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Thread: Supervision with Child as Supervisor (IEE>ESI but could be any supervision relationship)

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    Default Supervision with Child as Supervisor (IEE>ESI but could be any supervision relationship)

    Sharing in case this helps anybody who is dealing with a child who seems to be their supervisor! Kind of long so don't bother reading unless it interests you, but that goes without saying.

    ---

    My little six year-old is probably Delta NF. I thought at first INFj but more and more he seems like an ENFp. Of course I am not going to pigeon-hole him and will wait and see, just observing for now.

    BUT:

    There are some supervision issues already starting.

    Basically what is happening is he bristles at my telling him what to do in a way that is very different from some other adults in his life (his father, grandparents), whether I try to be very nice and polite or even get more firm with him. No matter how I approach it, he doesn't like me to give him advice or tell him what to do. And he sometimes says pretty disrespectful things to me that he just never would say to his SLI dad, and when I ask him why he said such a mean thing, he just doesn't know. "It just came out," he'll tell me.

    Now, again, he's six! This is part of being six, too, I'm sure. I manage it fine and obviously love him completely either way and let him know that. He is very sweet, and we have lots of good times, too, but honestly it can be frustrating to get pushback on the simplest thing I say to him at times.

    Anyway, kind of a breakthrough: today I figured out that instead of authoritatively telling him everything, I would start asking him. Not asking whether it's okay to do things ("Do you want to get your shoes on now?" <-- not a good idea to ask kids if they want to do what they have to do haha), but instead I've been asking his advice. Amazingly, it seems to relax situations and he seems to feel more empowered. It's as if he thinks his mommy needs lots of help (hah!) and loves that I am asking him to advise. (I don't want to create a situation where he has to be in a weird parental role when he shouldn't be, but I think he is loving putting his input in, and being allowed to lead a little more.)

    For instance, today he skinned his knee. He started out by coming to show me his injury and get some sympathy. Normally I would comfort him and then tell him to go in the bathroom so we can clean it up and get a bandaid. Then he would get a little upset and act like he was filled with dread (LOL), whining for me not to put ointment on, etc.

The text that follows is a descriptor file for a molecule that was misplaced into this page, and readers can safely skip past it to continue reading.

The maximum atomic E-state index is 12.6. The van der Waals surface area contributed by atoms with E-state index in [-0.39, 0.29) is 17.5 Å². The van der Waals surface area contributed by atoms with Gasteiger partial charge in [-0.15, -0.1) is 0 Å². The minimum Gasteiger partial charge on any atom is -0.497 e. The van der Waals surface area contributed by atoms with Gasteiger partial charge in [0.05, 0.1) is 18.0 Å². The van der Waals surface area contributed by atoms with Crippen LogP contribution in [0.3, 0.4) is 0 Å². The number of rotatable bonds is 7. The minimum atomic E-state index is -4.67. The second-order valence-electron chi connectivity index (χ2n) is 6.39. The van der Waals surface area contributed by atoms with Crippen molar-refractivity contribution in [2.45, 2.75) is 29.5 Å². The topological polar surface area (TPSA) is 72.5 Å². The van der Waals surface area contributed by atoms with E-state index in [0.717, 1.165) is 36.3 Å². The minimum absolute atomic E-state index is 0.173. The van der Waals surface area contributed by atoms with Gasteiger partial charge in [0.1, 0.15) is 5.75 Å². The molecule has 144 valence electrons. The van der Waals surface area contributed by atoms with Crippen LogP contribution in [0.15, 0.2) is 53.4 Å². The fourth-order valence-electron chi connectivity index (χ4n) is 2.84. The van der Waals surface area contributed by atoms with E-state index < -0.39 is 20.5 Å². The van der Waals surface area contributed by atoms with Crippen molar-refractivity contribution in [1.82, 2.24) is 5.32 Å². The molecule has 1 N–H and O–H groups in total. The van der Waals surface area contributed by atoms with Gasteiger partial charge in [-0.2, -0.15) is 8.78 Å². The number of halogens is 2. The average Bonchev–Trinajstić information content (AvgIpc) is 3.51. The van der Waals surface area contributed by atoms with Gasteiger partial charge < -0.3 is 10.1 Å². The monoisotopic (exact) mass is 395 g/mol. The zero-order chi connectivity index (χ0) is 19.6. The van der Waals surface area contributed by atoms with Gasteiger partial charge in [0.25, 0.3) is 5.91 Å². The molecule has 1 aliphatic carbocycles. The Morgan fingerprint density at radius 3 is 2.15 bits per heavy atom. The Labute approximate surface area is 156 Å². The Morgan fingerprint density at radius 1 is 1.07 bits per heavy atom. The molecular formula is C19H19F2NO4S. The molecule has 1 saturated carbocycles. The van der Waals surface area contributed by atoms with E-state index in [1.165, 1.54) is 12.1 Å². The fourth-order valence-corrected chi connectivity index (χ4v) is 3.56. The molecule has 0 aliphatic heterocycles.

But I said, "Okay, honey, what should we do about this first?"
    And he very happily led me through washing his hands, cleaning his booboo, putting ointment on it, etc. Then I told him he did a great job.

    I mean, yeah, it's possible any kid benefits from being allowed a little independence, but in this case knowing our special dynamic it's kind of a revelation for me. Instead of trying to force him to get out the door to go to school in the morning, he is leading the way. I guess I'm just letting him supervise a little more instead of fighting the dynamic.

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    Type of a six-year old is very unstable making prediction impossible. However, your strategy will also work on adults of all types.........

    a.k.a. I/O

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    Quote Originally Posted by MrsTortilla View Post
    Sharing in case this helps anybody who is dealing with a child who seems to be their supervisor! Kind of long so don't bother reading unless it interests you, but that goes without saying.

    ---

    My little six year-old is probably Delta NF. I thought at first INFj but more and more he seems like an ENFp. Of course I am not going to pigeon-hole him and will wait and see, just observing for now.

    BUT:

    There are some supervision issues already starting.

    Basically what is happening is he bristles at my telling him what to do in a way that is very different from some other adults in his life (his father, grandparents), whether I try to be very nice and polite or even get more firm with him. No matter how I approach it, he doesn't like me to give him advice or tell him what to do. And he sometimes says pretty disrespectful things to me that he just never would say to his SLI dad, and when I ask him why he said such a mean thing, he just doesn't know. "It just came out," he'll tell me.

    Now, again, he's six! This is part of being six, too, I'm sure. I manage it fine and obviously love him completely either way and let him know that. He is very sweet, and we have lots of good times, too, but honestly it can be frustrating to get pushback on the simplest thing I say to him at times.